Different parts of Medicare cover different services. For outpatient prescription drugs, Medicare has two distinct programs with a maze of complex policies. Most physicians along with Medicare patients, retail pharmacies, Medicare drug plans as well as Medicare Advantage health plans continuously struggle with navigating Medicare drug coverage under Part B and Part D. There are some basic areas of both plans that are necessary for everyone to understand, especially when it comes to coverage for rheumatologic drugs.
Explore this issueJanuary 2016
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Drug coverage applies under Medicare Part B under these basic situations:
- Drugs billed by physicians and provided incident to physician service for that patient (e.g., chemotherapy drugs);
- Drugs billed by pharmacy suppliers and administered through durable medical equipment (DME) benefit (e.g., respiratory drugs given via nebulizer); and
- Some drugs billed by pharmacy suppliers and self-administered by the patient (e.g., immunosuppressive drugs, some oral anti-cancer drugs).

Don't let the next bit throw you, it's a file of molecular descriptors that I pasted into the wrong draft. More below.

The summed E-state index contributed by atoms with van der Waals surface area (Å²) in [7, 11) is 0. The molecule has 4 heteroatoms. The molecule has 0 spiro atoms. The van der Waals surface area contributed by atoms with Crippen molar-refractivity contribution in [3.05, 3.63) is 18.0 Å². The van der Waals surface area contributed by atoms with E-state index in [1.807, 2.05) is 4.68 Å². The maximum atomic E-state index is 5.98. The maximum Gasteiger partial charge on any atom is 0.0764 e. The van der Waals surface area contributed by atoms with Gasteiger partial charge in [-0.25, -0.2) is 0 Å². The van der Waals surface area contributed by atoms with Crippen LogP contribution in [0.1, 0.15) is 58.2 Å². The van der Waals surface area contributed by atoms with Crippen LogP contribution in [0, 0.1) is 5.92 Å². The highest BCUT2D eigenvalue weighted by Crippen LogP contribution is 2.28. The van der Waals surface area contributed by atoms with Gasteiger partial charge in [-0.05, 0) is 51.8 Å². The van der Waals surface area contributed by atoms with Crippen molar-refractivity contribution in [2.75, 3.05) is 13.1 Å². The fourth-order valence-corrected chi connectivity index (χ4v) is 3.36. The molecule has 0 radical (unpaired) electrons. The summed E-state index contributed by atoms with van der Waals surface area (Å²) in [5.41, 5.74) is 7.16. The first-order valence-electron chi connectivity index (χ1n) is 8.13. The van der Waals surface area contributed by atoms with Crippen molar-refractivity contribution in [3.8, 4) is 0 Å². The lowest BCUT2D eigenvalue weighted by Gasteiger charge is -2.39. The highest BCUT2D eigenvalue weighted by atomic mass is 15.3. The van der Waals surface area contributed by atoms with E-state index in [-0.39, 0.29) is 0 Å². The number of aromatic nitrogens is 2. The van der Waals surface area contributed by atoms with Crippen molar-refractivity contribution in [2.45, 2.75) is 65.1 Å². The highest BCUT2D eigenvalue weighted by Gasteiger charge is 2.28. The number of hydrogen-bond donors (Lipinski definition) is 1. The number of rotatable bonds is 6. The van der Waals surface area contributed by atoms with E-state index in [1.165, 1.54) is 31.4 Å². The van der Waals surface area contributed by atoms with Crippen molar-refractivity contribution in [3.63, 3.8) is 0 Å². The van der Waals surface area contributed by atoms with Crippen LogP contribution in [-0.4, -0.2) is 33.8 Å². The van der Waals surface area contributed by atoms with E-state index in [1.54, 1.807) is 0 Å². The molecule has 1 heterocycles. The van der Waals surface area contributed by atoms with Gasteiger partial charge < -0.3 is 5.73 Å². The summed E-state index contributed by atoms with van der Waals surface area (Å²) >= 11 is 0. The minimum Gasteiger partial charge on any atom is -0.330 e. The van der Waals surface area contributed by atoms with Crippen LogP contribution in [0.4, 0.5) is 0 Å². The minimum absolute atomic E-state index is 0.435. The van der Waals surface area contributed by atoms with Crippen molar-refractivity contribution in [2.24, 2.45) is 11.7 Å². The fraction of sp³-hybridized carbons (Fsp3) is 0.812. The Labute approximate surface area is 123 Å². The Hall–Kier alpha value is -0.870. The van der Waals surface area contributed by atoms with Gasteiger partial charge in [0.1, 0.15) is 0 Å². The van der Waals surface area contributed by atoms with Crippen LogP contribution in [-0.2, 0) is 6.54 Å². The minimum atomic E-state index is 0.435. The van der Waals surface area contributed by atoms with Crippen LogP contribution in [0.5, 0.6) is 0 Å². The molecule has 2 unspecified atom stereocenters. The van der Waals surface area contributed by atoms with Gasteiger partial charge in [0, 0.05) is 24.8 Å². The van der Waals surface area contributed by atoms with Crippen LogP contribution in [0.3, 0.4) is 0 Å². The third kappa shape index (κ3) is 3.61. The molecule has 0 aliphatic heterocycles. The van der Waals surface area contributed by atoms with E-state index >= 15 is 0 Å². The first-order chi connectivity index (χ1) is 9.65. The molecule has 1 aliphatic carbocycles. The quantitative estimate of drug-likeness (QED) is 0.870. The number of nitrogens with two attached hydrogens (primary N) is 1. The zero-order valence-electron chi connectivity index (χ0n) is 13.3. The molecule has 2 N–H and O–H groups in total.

For Medicare Part B drug coverage in physician offices, the following guidelines should be applied:
- Must be furnished incident to a physician service. Normally, this means the drug is prescribed and dispensed by the physician or the physician prescribed and administered the drug during a patient office visit.
- Medicare Part B drug coverage is usually limited to drugs or biologicals administered by injection or infusion.
- If the injection is self-administered, it is not covered under Part B. That is, in most cases, Part B coverage of a specific drug stops if it is self-administered by more than half of Medicare beneficiaries on the drug.
Medicare uses a mix of local and national coverage decisions to list all the drug coverage for their beneficiaries. Therefore, in the absence of a national coverage decision by CMS, local coverage decisions are made by individual Medicare contractors (Part B claims processors, commonly called “MACS” or “carriers”). Due to this, there are regional differences where a specific drug could be covered in one state and not another.